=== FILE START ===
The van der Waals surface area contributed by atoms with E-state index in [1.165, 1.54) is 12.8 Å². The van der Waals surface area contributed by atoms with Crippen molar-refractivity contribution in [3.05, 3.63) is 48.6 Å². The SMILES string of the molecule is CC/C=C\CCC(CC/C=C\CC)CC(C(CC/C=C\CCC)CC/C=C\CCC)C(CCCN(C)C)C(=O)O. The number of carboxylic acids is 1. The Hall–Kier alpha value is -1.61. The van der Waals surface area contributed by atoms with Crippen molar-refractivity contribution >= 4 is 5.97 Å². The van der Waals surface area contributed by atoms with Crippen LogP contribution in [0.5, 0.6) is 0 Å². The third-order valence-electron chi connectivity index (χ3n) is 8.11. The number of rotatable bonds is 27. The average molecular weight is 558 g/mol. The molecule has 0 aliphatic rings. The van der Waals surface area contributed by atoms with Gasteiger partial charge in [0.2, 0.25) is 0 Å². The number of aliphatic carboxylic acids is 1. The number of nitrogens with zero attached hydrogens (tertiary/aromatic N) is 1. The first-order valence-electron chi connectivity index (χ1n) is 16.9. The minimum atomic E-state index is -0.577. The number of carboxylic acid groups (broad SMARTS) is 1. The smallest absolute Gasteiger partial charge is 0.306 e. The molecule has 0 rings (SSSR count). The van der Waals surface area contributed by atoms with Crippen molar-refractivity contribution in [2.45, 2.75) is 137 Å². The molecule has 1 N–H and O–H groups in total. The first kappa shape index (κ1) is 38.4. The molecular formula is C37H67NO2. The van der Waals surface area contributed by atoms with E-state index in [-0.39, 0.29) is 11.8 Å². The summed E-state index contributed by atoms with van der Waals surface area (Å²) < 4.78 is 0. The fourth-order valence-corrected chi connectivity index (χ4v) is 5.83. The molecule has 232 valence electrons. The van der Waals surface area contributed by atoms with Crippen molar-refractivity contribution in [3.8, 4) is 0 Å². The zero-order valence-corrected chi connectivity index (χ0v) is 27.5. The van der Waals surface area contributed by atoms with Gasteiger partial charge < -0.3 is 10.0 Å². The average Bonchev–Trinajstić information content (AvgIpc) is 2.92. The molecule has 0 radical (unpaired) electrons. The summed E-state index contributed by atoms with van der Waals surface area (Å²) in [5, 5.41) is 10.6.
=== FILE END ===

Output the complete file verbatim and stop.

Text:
The van der Waals surface area contributed by atoms with E-state index in [1.165, 1.54) is 12.8 Å². The van der Waals surface area contributed by atoms with Crippen molar-refractivity contribution in [3.05, 3.63) is 48.6 Å². The SMILES string of the molecule is CC/C=C\CCC(CC/C=C\CC)CC(C(CC/C=C\CCC)CC/C=C\CCC)C(CCCN(C)C)C(=O)O. The number of carboxylic acids is 1. The Hall–Kier alpha value is -1.61. The van der Waals surface area contributed by atoms with Crippen molar-refractivity contribution >= 4 is 5.97 Å². The van der Waals surface area contributed by atoms with Crippen LogP contribution in [0.5, 0.6) is 0 Å². The third-order valence-electron chi connectivity index (χ3n) is 8.11. The number of rotatable bonds is 27. The average molecular weight is 558 g/mol. The molecule has 0 aliphatic rings. The van der Waals surface area contributed by atoms with Gasteiger partial charge in [0.2, 0.25) is 0 Å². The number of aliphatic carboxylic acids is 1. The number of nitrogens with zero attached hydrogens (tertiary/aromatic N) is 1. The first-order valence-electron chi connectivity index (χ1n) is 16.9. The minimum atomic E-state index is -0.577. The number of carboxylic acid groups (broad SMARTS) is 1. The smallest absolute Gasteiger partial charge is 0.306 e. The molecule has 0 rings (SSSR count). The van der Waals surface area contributed by atoms with Crippen molar-refractivity contribution in [2.45, 2.75) is 137 Å². The molecule has 1 N–H and O–H groups in total. The first kappa shape index (κ1) is 38.4. The molecular formula is C37H67NO2. The van der Waals surface area contributed by atoms with E-state index in [-0.39, 0.29) is 11.8 Å². The summed E-state index contributed by atoms with van der Waals surface area (Å²) < 4.78 is 0. The fourth-order valence-corrected chi connectivity index (χ4v) is 5.83. The molecule has 232 valence electrons. The van der Waals surface area contributed by atoms with Crippen molar-refractivity contribution in [3.8, 4) is 0 Å². The zero-order valence-corrected chi connectivity index (χ0v) is 27.5. The van der Waals surface area contributed by atoms with Gasteiger partial charge < -0.3 is 10.0 Å². The average Bonchev–Trinajstić information content (AvgIpc) is 2.92. The molecule has 0 radical (unpaired) electrons. The summed E-state index contributed by atoms with van der Waals surface area (Å²) in [5, 5.41) is 10.6.